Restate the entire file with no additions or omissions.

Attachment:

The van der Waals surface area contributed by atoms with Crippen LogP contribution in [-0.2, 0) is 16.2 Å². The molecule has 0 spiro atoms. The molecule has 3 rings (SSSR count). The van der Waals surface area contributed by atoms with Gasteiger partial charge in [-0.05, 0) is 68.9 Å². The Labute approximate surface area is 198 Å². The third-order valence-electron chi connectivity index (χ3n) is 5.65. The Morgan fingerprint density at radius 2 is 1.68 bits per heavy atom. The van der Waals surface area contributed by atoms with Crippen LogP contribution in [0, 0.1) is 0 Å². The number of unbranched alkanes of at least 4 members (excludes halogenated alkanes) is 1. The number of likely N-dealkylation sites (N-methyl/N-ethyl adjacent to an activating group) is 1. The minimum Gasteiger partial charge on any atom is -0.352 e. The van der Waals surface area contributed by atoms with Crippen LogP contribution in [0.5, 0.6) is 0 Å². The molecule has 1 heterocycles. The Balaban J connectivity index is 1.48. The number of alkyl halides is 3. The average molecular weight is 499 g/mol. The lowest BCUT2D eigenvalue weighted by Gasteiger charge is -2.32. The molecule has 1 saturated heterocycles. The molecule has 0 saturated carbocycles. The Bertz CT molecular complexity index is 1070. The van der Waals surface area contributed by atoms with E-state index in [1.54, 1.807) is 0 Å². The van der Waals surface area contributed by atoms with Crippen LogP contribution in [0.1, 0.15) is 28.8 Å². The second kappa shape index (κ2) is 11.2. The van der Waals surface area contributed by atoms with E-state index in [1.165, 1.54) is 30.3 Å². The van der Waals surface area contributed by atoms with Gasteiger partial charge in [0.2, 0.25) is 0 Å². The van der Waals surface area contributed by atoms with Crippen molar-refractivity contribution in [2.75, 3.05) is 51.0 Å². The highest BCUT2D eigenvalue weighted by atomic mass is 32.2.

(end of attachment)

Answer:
The van der Waals surface area contributed by atoms with Crippen LogP contribution in [-0.2, 0) is 16.2 Å². The molecule has 0 spiro atoms. The molecule has 3 rings (SSSR count). The van der Waals surface area contributed by atoms with Gasteiger partial charge in [-0.05, 0) is 68.9 Å². The Labute approximate surface area is 198 Å². The third-order valence-electron chi connectivity index (χ3n) is 5.65. The Morgan fingerprint density at radius 2 is 1.68 bits per heavy atom. The van der Waals surface area contributed by atoms with Crippen LogP contribution in [0, 0.1) is 0 Å². The number of unbranched alkanes of at least 4 members (excludes halogenated alkanes) is 1. The number of likely N-dealkylation sites (N-methyl/N-ethyl adjacent to an activating group) is 1. The minimum Gasteiger partial charge on any atom is -0.352 e. The van der Waals surface area contributed by atoms with Crippen LogP contribution in [0.5, 0.6) is 0 Å². The molecule has 1 heterocycles. The Balaban J connectivity index is 1.48. The number of alkyl halides is 3. The average molecular weight is 499 g/mol. The lowest BCUT2D eigenvalue weighted by Gasteiger charge is -2.32. The molecule has 1 saturated heterocycles. The molecule has 0 saturated carbocycles. The Bertz CT molecular complexity index is 1070. The van der Waals surface area contributed by atoms with E-state index in [1.54, 1.807) is 0 Å². The van der Waals surface area contributed by atoms with Crippen LogP contribution in [0.1, 0.15) is 28.8 Å². The second kappa shape index (κ2) is 11.2. The van der Waals surface area contributed by atoms with E-state index in [1.165, 1.54) is 30.3 Å². The van der Waals surface area contributed by atoms with Gasteiger partial charge in [0.2, 0.25) is 0 Å². The van der Waals surface area contributed by atoms with Crippen molar-refractivity contribution in [2.75, 3.05) is 51.0 Å². The highest BCUT2D eigenvalue weighted by atomic mass is 32.2.